Magento Imagine 2015 – Monday

Magento Imagine 2015 – Monday


Lots of walking at Imagine.  This was for today according to my phone’s pedometer.

Goodnight. More of the same all day tomorrow!

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Netgear A6100 WiFi USB Mini Adapter install for Ubuntu/Lubuntu

Netgear A6100 WiFi USB Mini Adapter install for Ubuntu/Lubuntu



Operating System: Lubuntu 14.10

My laptop’s internal wireless adapter decided to start acting up a few weeks ago.  I tried to deal with it but the frequent disconnections were affecting my ability to work efficiently.  I needed an external wireless card but I wanted the smallest possible one that I could find.

I picked one up at my local Walmart for about $34. This thing is very small and fits extra snugly into the USB port.  So snug that it makes me think I’m going to pull the case off of it when removing it from the port.  It’s pretty solid though.  I don’t intend on ever removing it so it’s fine with me.

I run Lubuntu on my main laptop.  It’s a very fast OS without a lot of bells and whistles.  What it lacks in special effects it makes up for in speed.

When I plugged in the Mini Adapter nothing happened. It wasn’t showing up on the wireless monitor at all. The instructions I found on Google were easy to follow and worked right away with no problems so I wanted to share them here.


Start by plugging in the adapter.

Open a terminal and run:

sudo apt-get install –reinstall linux-headers-$(uname -r) build-essential

After it finishes, go to a system that has an internet connection and navigate to the following Github page:

Download the repo from the button labeled “Download ZIP” on the right-hand side of the page.  Copy the file to the system that the Mini Adapter is located.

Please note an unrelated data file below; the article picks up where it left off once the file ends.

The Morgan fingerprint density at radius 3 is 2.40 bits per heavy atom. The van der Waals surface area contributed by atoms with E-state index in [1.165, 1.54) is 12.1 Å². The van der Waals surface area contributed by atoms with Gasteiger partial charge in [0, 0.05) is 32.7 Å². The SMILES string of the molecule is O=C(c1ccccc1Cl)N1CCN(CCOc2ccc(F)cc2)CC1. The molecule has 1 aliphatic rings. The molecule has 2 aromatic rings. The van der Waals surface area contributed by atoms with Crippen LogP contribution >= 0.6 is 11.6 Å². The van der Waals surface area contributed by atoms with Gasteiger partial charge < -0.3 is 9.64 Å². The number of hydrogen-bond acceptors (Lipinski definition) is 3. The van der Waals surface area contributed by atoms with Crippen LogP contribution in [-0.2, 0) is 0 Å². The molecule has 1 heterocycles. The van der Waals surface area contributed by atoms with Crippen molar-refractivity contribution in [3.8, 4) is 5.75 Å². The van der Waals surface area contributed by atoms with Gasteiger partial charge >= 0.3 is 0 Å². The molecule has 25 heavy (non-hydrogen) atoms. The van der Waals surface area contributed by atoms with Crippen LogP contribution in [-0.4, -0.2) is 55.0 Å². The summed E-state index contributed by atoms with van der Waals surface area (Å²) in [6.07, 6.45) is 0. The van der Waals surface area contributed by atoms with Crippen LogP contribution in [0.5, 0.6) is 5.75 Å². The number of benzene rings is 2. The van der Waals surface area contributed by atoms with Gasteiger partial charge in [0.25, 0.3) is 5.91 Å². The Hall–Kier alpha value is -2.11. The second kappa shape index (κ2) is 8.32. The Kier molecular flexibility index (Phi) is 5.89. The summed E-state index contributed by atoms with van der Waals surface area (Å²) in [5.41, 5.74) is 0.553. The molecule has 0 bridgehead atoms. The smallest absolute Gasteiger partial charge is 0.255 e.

Unzip the file you downloaded then cd to the folder it creates.

Run the following commands:

sudo make install
sudo modprobe 8812au

After everything completes, unplug then replug your USB card.

That’s all! Now you can connect to your network.

I’ve been running this adapter for a few days and it works perfectly.  It’s easily 5x-10x faster than my laptop’s failing built in wireless card. There were some areas of my house I couldn’t get a connection before but now it’s fast no matter where I am.

Thank you to the people that took the time to figure this out and share it with the community!

Contributor name: Hadaka




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Zend Certified PHP Engineer

I passed the ZCPE test yesterday on Friday the 13th. I’ve been studying for this test since it was PHP 4 but never felt quite ready enough to attempt it. When I finally passed my Magento Certified Developer test in 2012 I decided to buckle down, study and learn as much as possible about everything php. My history of learning and developing with php goes back to the pre-Y2K bug years. Working with it as my full-time career and on my own time as a hobby made getting this certification important to me.

After the test I had hoped to see a score instead of just “PASSED” but it beats the alternative. It seemed like it went well because everything just clicked into place for me.

I’m not sure what to go for next. I have a LOT of learning to do before I even think about trying for the Zend Framework certifications. I have had my eye on the LPI Linux cert since it came out. Since Linux a large part of my daily life and pretty much everything in my home runs on it (Ubuntu, Crunchbang, Xubuntu, Fedora, etc.) it seems like a good choice. However, I do need to update my Magento MCD to MCD+. They have a couple of new ones now that look interesting.

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Magento 1.9 + Gumby 2.6

Magento 1.9 + Gumby 2.6

A co-worker created something in his spare time that I think is pretty amazing. He told me several months ago that he was going to integrate Gumby with Magento’s Blank theme. At first I thought, “Sure, why not?” I didn’t realize he meant that he was going to replace every button and control on top of replacing every page, including the checkout, and make the whole thing Responsive. I would get the occasional late night IM from him asking for some debugging help.

It was common for him to say “ok I’m almost done with it…” followed 10 minutes later with “…but I just want to do a little more to it.”